## Stem and Leaf Plot

A **stem-and-leaf plot** shows data arranged by place value. To make a stem-and-leaf plot:

- Arrange the data in order
- List the stems in order in the first column. Typically, the stem is all but the last digit of each data point and the leaf is the last digit.
- For each stem, record the ones digits of each data value in order from least to greatest. Write these in the second column.

Let’s look at an example.

Here’s the data (numbers): 5, 7, 12, 15, 19, 21, 21, 25, 29, 30, 30, 33, 42 49

A stem and leaf plot for this data looks like this:

The numbers on the left are called the stem. In this example, the stem would be the tens place value. The numbers on the right are the leaves. The leaves would be the ones place value. *Notice the two red numbers*. These numbers represent the number 25.

## Frequency Table

A **frequency** table is a common way to organize large amounts of data. A frequency table shows the number of times each item appears. It has a scale that includes all of the numbers in the data and an interval, which separates the scale into equal parts.

A frequency table has 3 columns: interval, tally, and frequency.

For example – Say you asked your classmates what type of pet they had. You would use a frequency table to collect the data.

You count the data and make a tally mark in the tally column. Then you total the tally marks. This helps you to see where the data falls.

## Histogram

A frequency table can be used to create a histogram. A **histogram** is another way to display data using bars that have been organized into equal intervals. A histogram has the following characteristics:

- There is no space between bars.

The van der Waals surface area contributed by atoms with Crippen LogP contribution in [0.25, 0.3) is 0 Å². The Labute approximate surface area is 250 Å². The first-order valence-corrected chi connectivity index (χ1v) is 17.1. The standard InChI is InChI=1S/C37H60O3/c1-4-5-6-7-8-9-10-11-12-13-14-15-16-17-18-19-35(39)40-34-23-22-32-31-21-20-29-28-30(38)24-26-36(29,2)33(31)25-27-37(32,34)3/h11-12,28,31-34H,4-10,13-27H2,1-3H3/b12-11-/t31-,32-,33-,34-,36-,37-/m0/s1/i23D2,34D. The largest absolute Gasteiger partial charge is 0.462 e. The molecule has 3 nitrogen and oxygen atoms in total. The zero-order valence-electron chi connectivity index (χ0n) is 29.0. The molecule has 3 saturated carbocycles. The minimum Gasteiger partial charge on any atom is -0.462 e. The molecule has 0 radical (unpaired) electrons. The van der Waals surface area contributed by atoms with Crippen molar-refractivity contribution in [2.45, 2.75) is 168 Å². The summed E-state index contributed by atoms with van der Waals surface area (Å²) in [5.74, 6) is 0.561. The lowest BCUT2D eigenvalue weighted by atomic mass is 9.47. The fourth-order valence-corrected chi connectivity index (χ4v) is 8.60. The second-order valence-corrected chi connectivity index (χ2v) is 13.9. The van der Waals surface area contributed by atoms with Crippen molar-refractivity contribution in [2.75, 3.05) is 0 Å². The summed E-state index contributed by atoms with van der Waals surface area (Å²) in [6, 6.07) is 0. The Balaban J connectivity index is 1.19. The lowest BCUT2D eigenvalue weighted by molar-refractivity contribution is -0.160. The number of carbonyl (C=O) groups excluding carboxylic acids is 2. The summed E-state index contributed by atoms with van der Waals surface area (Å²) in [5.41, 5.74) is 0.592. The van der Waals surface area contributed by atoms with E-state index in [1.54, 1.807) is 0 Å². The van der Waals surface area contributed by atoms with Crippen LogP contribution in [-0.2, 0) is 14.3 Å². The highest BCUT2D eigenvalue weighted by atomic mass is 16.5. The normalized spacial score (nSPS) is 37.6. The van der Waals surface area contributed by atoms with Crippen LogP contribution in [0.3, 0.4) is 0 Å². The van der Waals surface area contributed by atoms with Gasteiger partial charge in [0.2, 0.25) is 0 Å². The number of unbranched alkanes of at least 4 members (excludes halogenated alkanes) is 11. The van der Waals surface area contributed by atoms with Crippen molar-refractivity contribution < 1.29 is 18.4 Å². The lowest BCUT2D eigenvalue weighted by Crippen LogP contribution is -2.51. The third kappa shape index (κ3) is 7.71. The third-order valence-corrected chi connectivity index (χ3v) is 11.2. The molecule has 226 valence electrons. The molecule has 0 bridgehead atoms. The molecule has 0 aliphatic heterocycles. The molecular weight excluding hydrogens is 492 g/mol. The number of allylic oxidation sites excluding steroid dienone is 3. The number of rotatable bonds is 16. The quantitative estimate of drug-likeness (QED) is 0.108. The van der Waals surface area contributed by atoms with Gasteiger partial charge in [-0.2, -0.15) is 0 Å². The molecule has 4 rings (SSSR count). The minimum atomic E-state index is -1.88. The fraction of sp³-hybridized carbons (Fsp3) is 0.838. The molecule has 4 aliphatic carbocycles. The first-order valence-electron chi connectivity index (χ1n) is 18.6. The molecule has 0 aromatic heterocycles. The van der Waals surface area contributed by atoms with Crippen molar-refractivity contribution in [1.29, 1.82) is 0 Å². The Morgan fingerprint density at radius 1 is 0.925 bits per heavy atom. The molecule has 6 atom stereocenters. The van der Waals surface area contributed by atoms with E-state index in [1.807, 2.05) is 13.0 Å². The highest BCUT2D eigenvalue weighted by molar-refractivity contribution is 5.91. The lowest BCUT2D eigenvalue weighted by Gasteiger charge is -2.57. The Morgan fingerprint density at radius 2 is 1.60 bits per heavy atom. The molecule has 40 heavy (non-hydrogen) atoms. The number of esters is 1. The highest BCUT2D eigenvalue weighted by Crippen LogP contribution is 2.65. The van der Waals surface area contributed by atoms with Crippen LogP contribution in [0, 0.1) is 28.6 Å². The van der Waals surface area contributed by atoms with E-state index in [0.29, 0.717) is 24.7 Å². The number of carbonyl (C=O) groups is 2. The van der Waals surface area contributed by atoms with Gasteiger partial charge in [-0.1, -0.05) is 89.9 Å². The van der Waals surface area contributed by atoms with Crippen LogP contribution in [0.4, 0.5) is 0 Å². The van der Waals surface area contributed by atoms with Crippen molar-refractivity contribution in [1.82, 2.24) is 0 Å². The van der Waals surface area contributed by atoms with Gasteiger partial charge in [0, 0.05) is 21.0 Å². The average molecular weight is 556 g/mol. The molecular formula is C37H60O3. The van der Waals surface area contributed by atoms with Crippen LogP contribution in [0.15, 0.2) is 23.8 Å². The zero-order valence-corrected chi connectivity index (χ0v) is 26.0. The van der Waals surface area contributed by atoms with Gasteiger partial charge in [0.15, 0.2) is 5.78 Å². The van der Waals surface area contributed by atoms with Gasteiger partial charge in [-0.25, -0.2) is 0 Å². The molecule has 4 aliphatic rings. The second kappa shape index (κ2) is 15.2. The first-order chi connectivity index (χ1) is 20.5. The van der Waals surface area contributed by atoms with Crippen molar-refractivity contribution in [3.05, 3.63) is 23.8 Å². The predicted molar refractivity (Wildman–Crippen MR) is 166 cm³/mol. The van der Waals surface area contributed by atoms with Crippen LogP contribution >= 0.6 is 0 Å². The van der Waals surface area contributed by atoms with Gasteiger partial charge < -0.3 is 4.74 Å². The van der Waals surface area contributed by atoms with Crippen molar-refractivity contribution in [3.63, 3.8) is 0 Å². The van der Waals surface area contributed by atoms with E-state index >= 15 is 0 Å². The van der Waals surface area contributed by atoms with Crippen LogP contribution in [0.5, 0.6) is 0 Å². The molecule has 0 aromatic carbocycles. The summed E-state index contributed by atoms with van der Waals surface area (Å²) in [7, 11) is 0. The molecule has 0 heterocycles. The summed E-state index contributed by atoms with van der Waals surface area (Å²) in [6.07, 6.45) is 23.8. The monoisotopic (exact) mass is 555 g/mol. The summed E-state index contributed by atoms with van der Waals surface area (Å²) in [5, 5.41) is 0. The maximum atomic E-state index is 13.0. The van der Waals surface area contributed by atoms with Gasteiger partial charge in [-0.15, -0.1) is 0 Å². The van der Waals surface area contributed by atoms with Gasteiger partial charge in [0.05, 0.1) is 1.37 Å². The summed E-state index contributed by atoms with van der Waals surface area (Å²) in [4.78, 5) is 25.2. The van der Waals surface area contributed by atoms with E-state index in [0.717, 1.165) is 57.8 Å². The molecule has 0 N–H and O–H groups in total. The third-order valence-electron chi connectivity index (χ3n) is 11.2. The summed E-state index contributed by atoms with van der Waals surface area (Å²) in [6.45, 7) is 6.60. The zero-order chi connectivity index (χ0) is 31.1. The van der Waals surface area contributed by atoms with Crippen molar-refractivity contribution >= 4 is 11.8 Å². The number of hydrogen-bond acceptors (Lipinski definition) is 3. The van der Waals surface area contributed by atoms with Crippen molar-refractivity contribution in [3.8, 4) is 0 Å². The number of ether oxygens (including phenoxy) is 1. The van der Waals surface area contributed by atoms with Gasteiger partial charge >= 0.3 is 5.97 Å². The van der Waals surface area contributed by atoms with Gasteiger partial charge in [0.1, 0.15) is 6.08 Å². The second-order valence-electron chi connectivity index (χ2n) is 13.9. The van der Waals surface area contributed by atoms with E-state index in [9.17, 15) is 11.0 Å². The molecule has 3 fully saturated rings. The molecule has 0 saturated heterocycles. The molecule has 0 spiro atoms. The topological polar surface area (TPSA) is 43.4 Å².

- All of the bars have the same width (because the intervals are all equal).
- Intervals with a frequency of 0 don’t have a bar.

## Line Graph

A **line graph** compares changes over time. To draw a line graph:

- Draw and label the horizontal and vertical axes. Be sure to title the graph.
- Choose a scale and interval for the data and mark equal spaces on the vertical axis.
- Mark equal spaces on the horizontal axis and be sure to label the categories.
- Draw a dot to show the frequency in each category. Finally, draw a line to connect the dots.

Other graphs:

Below is the number of baseball games the students have attended:

7 8 8 9 9 10 10 12 16 21 22 29 29

0 | 7 8 8 9 9 |
---|---|

1 | 0 0 2 6 |

2 | 1 2 9 9 |

Click the triangle to reveal the answer AFTER you calculate it yourself!

## Use the data in the stem and leaf plot to calculate the mean. (If necessary, round the answer to the nearest tenth.)

14.6

## Use the data in the stem and leaf plot to calculate the mode.

8, 9, 10, 29

The buyer for a chain of supermarkets created the following stem-leaf plot showing the number of kiwis at each of the stores.

0 | |
---|---|

1 | 9 |

2 | |

3 | 0 1 2 |

4 | 5 5 8 8 9 |

5 | 0 1 4 5 |

6 | 3 |

## How many grocery stores have more than 35 kiwis?

10

The government published the following stem-and-leaf plot showing the number of snakes at each major zoo in the country:

0 | 7 |
---|---|

1 | 1 4 8 |

2 | 5 5 5 6 7 7 9 |

3 | |

4 |

## How many zoos have exactly 27 snakes?

2

Gabriela wrote down how many yellow pairs of shoes she saw every day this week.

## How many yellow pairs of shoes did she see on Friday?

3

Adapted from source